Volunteers Share the Joy of Local Nature at the Four Mile Run Farmers and Artisans Market

By Eric Weyer

It is tempting to think of nature as something that exists only in wild, untouched places: the forests of the Blue Ridge Mountains, the salt marshes of the Eastern Shore, or the flood-swept islands of the Potomac. But the wondrous beauty of nature can be found even in the most developed of places.

Helping people see, treasure, and protect the natural world around them is the core mission behind the “Pop-Up Nature Centers,” hosted by the Arlington Regional Master Naturalists (ARMN) and the Four Mile Run Conservatory Foundation at the Four Mile Run Farmers and Artisans Market.

A market visitor stops to chat with Eric Weyer and take in exhibits on local nature at the pop-up nature center. Photo by Kurt Moser.

These (mostly) monthly events, held by Kurt Moser, Laura Bachle, Ruth Lane, Molly Tepper, and myself (Eric Weyer), have explored a variety of environmental topics relevant to the specific environment of Lower Four Mile Run.

Our latest event featured the turtles of Lower Four Mile Run. Visitors were attracted to turtle carapaces (the top of the turtle’s shell) and plastrons (the bottom of the turtle’s shell), the eggs of snapping turtles, and stuffed toy turtles of various species.

Topics covered at the Pop-Up Nature Centers have included “Pollinators,” “Geology,” “Social Insects,” “Winter Weather,” and “Birds.” Each event features displays and activities for visitors of all ages. Highlights of previous events include making real-feeling snow from baking soda and shaving cream, simulating the flow of water and the impact of pollution in the Four Mile Run watershed using an Enviroscape® model, and showing visitors what different types of pollen look like under a powerful microscope.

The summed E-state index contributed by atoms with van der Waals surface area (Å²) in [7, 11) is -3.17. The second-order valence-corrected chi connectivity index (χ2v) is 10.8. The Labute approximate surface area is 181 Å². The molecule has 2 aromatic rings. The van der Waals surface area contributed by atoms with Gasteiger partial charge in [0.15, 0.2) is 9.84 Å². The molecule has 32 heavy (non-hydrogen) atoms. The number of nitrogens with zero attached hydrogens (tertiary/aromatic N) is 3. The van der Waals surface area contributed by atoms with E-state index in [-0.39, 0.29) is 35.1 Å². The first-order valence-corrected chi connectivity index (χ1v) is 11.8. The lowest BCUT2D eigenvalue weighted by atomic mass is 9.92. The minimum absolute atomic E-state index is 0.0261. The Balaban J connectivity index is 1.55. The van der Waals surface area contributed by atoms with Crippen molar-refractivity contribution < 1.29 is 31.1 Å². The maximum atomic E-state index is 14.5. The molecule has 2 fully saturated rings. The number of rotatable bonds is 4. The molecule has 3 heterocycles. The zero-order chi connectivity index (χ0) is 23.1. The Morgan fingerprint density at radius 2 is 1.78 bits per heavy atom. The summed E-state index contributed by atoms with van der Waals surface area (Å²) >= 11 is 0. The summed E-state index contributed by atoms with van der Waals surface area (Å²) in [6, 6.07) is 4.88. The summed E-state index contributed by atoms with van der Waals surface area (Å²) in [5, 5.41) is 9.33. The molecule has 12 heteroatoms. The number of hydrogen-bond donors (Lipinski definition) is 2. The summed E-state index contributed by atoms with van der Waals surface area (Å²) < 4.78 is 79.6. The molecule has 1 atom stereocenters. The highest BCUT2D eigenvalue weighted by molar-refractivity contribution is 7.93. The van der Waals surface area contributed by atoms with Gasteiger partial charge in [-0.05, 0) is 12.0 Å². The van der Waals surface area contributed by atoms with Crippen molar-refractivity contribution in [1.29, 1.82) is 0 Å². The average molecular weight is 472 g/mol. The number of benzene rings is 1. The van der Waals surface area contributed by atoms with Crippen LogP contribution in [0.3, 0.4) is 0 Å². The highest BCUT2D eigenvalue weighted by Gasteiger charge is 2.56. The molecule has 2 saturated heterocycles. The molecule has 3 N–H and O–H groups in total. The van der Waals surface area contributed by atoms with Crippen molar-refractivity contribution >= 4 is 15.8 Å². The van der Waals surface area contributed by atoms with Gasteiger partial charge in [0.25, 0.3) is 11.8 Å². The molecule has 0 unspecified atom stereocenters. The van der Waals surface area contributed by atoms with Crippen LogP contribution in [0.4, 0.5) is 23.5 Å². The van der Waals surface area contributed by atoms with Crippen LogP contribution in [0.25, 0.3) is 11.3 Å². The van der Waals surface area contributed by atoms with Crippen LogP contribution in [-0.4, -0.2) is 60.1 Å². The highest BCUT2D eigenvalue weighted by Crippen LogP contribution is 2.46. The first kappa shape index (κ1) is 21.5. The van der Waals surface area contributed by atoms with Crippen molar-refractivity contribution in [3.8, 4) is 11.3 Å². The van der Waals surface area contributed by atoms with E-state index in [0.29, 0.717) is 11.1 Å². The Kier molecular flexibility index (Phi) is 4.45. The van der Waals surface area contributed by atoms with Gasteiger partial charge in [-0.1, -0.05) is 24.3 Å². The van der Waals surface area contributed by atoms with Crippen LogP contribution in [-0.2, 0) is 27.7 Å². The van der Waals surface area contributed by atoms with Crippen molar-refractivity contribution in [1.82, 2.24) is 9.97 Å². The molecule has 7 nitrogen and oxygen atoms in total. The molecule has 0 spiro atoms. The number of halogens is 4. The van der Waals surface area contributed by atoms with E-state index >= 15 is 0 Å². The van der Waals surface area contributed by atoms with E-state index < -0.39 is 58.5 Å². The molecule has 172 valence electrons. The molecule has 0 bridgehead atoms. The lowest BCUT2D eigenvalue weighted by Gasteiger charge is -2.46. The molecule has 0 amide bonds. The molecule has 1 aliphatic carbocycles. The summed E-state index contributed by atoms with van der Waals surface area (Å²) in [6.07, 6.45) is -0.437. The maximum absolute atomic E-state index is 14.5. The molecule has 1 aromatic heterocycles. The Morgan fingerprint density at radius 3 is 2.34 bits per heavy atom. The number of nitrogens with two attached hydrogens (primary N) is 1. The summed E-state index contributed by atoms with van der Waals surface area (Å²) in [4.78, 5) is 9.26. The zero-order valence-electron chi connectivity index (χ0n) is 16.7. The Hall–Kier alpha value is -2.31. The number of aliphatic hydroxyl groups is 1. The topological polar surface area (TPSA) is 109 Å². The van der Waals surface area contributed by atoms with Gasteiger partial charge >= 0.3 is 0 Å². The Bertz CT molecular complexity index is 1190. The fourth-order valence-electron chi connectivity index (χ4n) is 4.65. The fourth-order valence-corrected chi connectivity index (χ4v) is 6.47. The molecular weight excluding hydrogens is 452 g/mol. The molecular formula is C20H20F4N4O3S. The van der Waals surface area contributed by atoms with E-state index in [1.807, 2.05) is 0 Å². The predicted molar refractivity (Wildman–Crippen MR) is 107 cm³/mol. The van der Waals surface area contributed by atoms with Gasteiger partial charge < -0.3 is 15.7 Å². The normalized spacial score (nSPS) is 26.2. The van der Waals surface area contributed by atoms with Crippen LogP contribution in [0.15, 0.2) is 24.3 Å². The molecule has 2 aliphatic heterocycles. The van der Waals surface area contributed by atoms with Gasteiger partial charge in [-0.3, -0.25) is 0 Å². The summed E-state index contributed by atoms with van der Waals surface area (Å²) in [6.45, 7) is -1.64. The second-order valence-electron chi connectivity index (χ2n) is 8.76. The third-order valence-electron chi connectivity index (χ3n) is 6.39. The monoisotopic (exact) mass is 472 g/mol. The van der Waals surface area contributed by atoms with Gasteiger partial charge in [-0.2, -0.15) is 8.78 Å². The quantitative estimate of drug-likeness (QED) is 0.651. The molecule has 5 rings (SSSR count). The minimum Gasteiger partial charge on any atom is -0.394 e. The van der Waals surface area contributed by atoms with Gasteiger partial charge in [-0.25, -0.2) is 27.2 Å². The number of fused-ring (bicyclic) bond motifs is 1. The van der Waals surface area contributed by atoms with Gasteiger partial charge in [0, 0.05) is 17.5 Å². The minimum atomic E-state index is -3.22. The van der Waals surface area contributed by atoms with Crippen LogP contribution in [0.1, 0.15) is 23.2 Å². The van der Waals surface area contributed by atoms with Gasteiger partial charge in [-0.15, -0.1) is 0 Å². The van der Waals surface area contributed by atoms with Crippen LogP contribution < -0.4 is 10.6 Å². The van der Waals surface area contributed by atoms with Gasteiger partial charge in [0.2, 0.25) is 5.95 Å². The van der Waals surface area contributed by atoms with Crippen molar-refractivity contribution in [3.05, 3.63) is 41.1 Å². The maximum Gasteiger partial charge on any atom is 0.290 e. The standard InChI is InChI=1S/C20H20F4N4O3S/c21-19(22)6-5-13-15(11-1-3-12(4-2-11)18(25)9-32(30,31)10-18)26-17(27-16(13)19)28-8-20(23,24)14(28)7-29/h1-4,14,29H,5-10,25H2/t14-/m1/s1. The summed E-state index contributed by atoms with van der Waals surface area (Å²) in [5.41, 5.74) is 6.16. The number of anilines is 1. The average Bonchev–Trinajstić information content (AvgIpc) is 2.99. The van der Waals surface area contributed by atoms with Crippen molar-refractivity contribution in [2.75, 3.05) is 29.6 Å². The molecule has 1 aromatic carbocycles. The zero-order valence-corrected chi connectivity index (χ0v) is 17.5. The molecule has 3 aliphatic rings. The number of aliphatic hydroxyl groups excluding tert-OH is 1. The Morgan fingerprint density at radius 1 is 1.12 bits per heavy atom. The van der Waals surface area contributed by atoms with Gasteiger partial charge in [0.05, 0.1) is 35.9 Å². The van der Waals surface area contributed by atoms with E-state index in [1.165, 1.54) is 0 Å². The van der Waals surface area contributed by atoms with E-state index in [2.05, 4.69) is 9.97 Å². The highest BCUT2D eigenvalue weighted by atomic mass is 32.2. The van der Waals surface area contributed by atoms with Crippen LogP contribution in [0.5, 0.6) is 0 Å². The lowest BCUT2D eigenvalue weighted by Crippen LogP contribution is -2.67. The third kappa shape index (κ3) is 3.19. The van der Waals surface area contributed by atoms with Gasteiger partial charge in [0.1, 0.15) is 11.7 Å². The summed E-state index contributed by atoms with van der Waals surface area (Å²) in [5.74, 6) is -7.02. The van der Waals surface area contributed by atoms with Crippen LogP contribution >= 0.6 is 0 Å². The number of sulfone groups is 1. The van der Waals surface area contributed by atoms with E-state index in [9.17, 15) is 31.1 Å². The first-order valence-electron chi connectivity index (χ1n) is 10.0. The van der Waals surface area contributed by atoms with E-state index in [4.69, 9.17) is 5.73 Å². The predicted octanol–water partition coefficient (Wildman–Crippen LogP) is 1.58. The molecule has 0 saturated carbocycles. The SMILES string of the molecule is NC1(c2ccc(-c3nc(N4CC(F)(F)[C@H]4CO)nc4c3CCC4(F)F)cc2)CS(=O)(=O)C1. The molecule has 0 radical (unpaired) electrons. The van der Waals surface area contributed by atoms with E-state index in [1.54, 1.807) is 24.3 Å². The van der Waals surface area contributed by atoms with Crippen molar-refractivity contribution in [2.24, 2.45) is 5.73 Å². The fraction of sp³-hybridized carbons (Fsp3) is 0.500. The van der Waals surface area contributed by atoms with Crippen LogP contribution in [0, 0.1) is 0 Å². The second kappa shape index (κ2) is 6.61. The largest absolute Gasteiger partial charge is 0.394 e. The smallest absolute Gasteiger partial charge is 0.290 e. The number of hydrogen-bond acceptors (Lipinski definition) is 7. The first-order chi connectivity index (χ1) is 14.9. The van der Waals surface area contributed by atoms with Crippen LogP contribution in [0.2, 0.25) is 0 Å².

Once visitors were drawn in, Laura, Molly, and I used the displays to talk about the ecology of turtles, helped by Alonso Abugattas’ wonderful book, The Reptiles and Amphibians of the Washington DC Metro Area. Some were fascinated to learn that turtle shells are made of keratin—the same material that makes up fingernails.

Others were amazed to learn that the sex of a turtle is determined by the temperature of the turtle nest. Often, conversations revolved around turtles that visitors had seen in their backyards or in different parks around the area.

Visitors with kids were especially drawn to the different stuffed toy turtles. One child, the son of a market vendor, peppered me with questions about these turtle species. “What does a turtle’s skeleton look like?”, “How does the turtle eat its food?”, and the ever-popular “How do turtles poop?”

A hands-on turtle display includes stuffed toyes, a classic book, facts on turtles and a chance to make your own paper turtle. Photo by Eric Weyer.

After examining the stuffed turtles, many kids chose to join Molly and make a turtle of their own out of paper cutouts and egg cartons. They then had the chance to color their turtle as they saw fit.

At the end of their visit, whether short or long, visitors leave the center with smiles on their faces and a new sense of appreciation for nature in their own communities.

About the Four Mile Run Conservatory Foundation

The Four Mile Run Conservatory Foundation is a 501(c)3 organization that envisions the lower Four Mile Run as a cherished community resource and a model for natural lands stewardship in an urban setting. Its mission is to promote nature, culture, and community at the lower Four Mile Run through restoration, advocacy, recreation, and education.

Leave a Reply